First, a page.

For managing editor Daniel Simmons, this month's cover story on global dining brings back memories of a journey to China.

I lived for a year in a college town in rural China. Being 6-foot-4 and not Chinese, I stuck out a bit. Everyone wanted selfies with me. Everyone’s mother wanted to feed me. Eating is the national pastime, it seemed, and cooks are held to standards of perfection that ensure every meal brings sublime joy.

But before you can eat, you have to order.

On my first trip to one of the many restaurants by the university, they optimistically brought me a menu. I couldn’t read a word of it. There were only natives around me, who knew as much English as I knew Chinese.

I was able to charade my way into ordering fried eggplant and stir-fried cabbage. Chicken took a bit more doing, until I finally just surrendered all remaining pride and did a chicken dance.

Once their laughter subsided, the waitress called back to the kitchen. Her husband emerged into the dining room excitedly. He held a sandy-feathered bird, alive and flailing, in his right hand. He pointed to it quizzically. I gave him the thumbs-up. Yep, that’s what I want. It was a “Portlandia” moment. I met my entree.

When the food came, it was the same as every meal that followed – richly flavored with ginger and garlic, and volcanically spicy. This was Hunan Province. There, as in the better-known Sichuan Province, chopsticks double as flamethrowers. Beer and rice stood by to rescue my lips from the inferno.

Senior Editor Ann Christenson’s cover story on global dining brought back many similar memories of faraway adventures with food and friends. It serves as an essential guidebook to eating around the world without leaving Milwaukee. As a newcomer – my wife and I moved here six months ago – I am amazed at the diversity and quality of ethnic dining in this city.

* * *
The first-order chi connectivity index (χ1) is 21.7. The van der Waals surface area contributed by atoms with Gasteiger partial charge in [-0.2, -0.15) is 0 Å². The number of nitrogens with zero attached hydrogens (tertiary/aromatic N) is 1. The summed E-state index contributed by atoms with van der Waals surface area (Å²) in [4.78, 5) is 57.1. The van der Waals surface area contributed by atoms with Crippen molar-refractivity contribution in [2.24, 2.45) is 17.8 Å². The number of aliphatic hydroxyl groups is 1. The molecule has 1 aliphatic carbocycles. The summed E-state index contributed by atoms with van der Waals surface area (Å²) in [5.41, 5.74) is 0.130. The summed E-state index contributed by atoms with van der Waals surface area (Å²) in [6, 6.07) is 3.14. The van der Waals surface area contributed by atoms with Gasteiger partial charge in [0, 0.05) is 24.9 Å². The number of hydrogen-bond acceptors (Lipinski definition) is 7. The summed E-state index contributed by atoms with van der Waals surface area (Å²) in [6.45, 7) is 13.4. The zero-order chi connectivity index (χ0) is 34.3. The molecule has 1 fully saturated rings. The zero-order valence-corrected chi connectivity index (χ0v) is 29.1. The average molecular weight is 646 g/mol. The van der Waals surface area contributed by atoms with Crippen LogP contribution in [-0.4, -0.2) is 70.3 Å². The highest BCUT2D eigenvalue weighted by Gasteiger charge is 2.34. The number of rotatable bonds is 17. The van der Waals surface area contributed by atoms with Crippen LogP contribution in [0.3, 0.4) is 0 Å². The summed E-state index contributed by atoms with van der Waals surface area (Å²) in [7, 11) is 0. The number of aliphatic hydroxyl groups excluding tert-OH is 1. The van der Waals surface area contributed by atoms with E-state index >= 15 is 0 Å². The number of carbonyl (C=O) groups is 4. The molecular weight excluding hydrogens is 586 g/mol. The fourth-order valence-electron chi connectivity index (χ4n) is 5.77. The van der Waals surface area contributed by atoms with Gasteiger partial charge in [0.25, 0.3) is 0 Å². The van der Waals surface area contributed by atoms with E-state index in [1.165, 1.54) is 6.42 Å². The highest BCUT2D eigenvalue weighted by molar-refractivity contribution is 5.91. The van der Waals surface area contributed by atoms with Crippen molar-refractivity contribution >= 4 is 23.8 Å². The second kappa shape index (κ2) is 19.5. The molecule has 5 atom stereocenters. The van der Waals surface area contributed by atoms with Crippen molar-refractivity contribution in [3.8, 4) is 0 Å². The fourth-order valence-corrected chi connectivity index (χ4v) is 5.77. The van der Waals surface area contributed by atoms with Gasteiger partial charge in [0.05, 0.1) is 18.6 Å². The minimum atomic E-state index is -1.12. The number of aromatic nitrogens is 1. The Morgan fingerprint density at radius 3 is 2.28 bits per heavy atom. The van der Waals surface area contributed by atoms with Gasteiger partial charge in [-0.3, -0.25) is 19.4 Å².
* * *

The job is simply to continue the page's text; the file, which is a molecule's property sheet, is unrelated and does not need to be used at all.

But I can imagine feeling as helpless in an Ethiopian restaurant in Milwaukee as I did in my first forays to restaurants in China. There are piles of food on a gigantic pancake-looking thing. Now what?

Leave it to Ann to explain. Her in-depth reporting tells you not just where to go, but what to order and, in some cases, how to eat.

Also in this month’s issue, Larry Sandler takes a close gander at a piece of the Milwaukee Bucks arena deal: a possible change of ownership for the Marcus Center for the Performing Arts. Senior Editor Matt Hrodey catches up with Frank Jude, who’s found new hurdles in life after his much-publicized 2004 beating by Milwaukee police.

You’ve surely noticed the transitions in staff here. I came as a senior editor and feel excited to be starting a new job as managing editor. I’m also filling in in the top job this month until our new editor-in-chief arrives. We can’t wait for her to start and let her introduce herself. We’ll continue doing what this magazine always strives to do: provide a can’t-miss guide to city living and tell stories worth reading.

‘Home Plates’ appears in the April 2016 issue of Milwaukee Magazine.

Find the April issue on newsstands beginning March 28.

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